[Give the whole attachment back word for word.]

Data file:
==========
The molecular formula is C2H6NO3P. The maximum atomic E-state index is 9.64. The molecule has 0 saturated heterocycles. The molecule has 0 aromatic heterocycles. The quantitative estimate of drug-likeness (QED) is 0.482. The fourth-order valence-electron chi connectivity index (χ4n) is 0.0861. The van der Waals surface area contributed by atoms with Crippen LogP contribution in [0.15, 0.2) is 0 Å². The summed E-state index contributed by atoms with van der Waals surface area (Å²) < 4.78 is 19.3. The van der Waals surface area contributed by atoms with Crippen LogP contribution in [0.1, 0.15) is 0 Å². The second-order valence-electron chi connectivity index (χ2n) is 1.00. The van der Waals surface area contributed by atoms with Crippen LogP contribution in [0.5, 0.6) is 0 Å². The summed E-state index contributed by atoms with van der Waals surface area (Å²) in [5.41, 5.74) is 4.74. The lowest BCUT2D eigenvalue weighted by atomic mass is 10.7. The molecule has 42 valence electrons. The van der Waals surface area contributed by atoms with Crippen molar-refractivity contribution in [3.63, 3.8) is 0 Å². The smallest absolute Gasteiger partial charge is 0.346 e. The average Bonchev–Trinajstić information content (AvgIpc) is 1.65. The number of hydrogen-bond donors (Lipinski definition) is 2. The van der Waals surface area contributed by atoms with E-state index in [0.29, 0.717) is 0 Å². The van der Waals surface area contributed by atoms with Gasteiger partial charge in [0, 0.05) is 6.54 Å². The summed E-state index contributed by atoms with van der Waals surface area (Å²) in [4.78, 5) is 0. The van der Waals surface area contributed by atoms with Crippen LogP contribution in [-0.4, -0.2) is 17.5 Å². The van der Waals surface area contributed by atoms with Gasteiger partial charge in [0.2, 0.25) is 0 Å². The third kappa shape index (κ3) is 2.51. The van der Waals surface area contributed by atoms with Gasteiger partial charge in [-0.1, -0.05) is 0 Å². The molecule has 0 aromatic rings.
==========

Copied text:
The molecular formula is C2H6NO3P. The maximum atomic E-state index is 9.64. The molecule has 0 saturated heterocycles. The molecule has 0 aromatic heterocycles. The quantitative estimate of drug-likeness (QED) is 0.482. The fourth-order valence-electron chi connectivity index (χ4n) is 0.0861. The van der Waals surface area contributed by atoms with Crippen LogP contribution in [0.15, 0.2) is 0 Å². The summed E-state index contributed by atoms with van der Waals surface area (Å²) < 4.78 is 19.3. The van der Waals surface area contributed by atoms with Crippen LogP contribution in [0.1, 0.15) is 0 Å². The second-order valence-electron chi connectivity index (χ2n) is 1.00. The van der Waals surface area contributed by atoms with Crippen LogP contribution in [0.5, 0.6) is 0 Å². The summed E-state index contributed by atoms with van der Waals surface area (Å²) in [5.41, 5.74) is 4.74. The lowest BCUT2D eigenvalue weighted by atomic mass is 10.7. The molecule has 42 valence electrons. The van der Waals surface area contributed by atoms with Crippen molar-refractivity contribution in [3.63, 3.8) is 0 Å². The smallest absolute Gasteiger partial charge is 0.346 e. The average Bonchev–Trinajstić information content (AvgIpc) is 1.65. The number of hydrogen-bond donors (Lipinski definition) is 2. The van der Waals surface area contributed by atoms with E-state index in [0.29, 0.717) is 0 Å². The van der Waals surface area contributed by atoms with Gasteiger partial charge in [0, 0.05) is 6.54 Å². The summed E-state index contributed by atoms with van der Waals surface area (Å²) in [4.78, 5) is 0. The van der Waals surface area contributed by atoms with Crippen LogP contribution in [-0.4, -0.2) is 17.5 Å². The van der Waals surface area contributed by atoms with Gasteiger partial charge in [0.2, 0.25) is 0 Å². The third kappa shape index (κ3) is 2.51. The van der Waals surface area contributed by atoms with Gasteiger partial charge in [-0.1, -0.05) is 0 Å². The molecule has 0 aromatic rings.